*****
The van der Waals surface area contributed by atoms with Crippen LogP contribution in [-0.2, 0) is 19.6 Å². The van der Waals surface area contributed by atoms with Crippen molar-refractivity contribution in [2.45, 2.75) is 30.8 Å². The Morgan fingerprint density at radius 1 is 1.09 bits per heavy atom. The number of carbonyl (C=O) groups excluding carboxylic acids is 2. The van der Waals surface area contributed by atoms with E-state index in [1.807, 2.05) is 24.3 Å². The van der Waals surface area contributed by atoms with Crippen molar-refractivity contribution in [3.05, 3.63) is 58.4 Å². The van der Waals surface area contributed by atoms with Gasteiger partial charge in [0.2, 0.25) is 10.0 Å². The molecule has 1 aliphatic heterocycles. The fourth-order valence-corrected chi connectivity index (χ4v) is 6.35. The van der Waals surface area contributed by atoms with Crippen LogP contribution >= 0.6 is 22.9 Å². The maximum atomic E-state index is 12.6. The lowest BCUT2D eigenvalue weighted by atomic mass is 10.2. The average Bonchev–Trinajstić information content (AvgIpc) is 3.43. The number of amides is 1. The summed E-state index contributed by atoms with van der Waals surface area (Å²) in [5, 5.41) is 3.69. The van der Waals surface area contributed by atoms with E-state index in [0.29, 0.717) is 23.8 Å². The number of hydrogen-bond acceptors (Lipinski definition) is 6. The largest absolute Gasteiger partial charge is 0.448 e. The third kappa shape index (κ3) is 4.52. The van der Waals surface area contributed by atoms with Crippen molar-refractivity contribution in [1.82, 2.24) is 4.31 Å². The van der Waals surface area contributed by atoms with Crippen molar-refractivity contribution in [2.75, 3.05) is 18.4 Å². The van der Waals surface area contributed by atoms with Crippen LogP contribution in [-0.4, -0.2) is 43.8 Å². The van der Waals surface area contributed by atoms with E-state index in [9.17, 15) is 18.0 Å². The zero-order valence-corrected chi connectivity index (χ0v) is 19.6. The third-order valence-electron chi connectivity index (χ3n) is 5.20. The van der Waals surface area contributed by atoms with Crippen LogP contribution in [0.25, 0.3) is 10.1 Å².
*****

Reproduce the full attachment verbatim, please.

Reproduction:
The van der Waals surface area contributed by atoms with Crippen LogP contribution in [-0.2, 0) is 19.6 Å². The van der Waals surface area contributed by atoms with Crippen molar-refractivity contribution in [2.45, 2.75) is 30.8 Å². The Morgan fingerprint density at radius 1 is 1.09 bits per heavy atom. The number of carbonyl (C=O) groups excluding carboxylic acids is 2. The van der Waals surface area contributed by atoms with E-state index in [1.807, 2.05) is 24.3 Å². The van der Waals surface area contributed by atoms with Crippen molar-refractivity contribution in [3.05, 3.63) is 58.4 Å². The van der Waals surface area contributed by atoms with Gasteiger partial charge in [0.2, 0.25) is 10.0 Å². The molecule has 1 aliphatic heterocycles. The fourth-order valence-corrected chi connectivity index (χ4v) is 6.35. The van der Waals surface area contributed by atoms with Crippen LogP contribution >= 0.6 is 22.9 Å². The maximum atomic E-state index is 12.6. The lowest BCUT2D eigenvalue weighted by atomic mass is 10.2. The average Bonchev–Trinajstić information content (AvgIpc) is 3.43. The number of amides is 1. The summed E-state index contributed by atoms with van der Waals surface area (Å²) in [5, 5.41) is 3.69. The van der Waals surface area contributed by atoms with E-state index in [0.29, 0.717) is 23.8 Å². The number of hydrogen-bond acceptors (Lipinski definition) is 6. The largest absolute Gasteiger partial charge is 0.448 e. The third kappa shape index (κ3) is 4.52. The van der Waals surface area contributed by atoms with Crippen molar-refractivity contribution in [1.82, 2.24) is 4.31 Å². The van der Waals surface area contributed by atoms with Crippen molar-refractivity contribution in [2.75, 3.05) is 18.4 Å². The van der Waals surface area contributed by atoms with Crippen LogP contribution in [-0.4, -0.2) is 43.8 Å². The van der Waals surface area contributed by atoms with E-state index in [9.17, 15) is 18.0 Å². The zero-order valence-corrected chi connectivity index (χ0v) is 19.6. The third-order valence-electron chi connectivity index (χ3n) is 5.20. The van der Waals surface area contributed by atoms with Crippen LogP contribution in [0.25, 0.3) is 10.1 Å².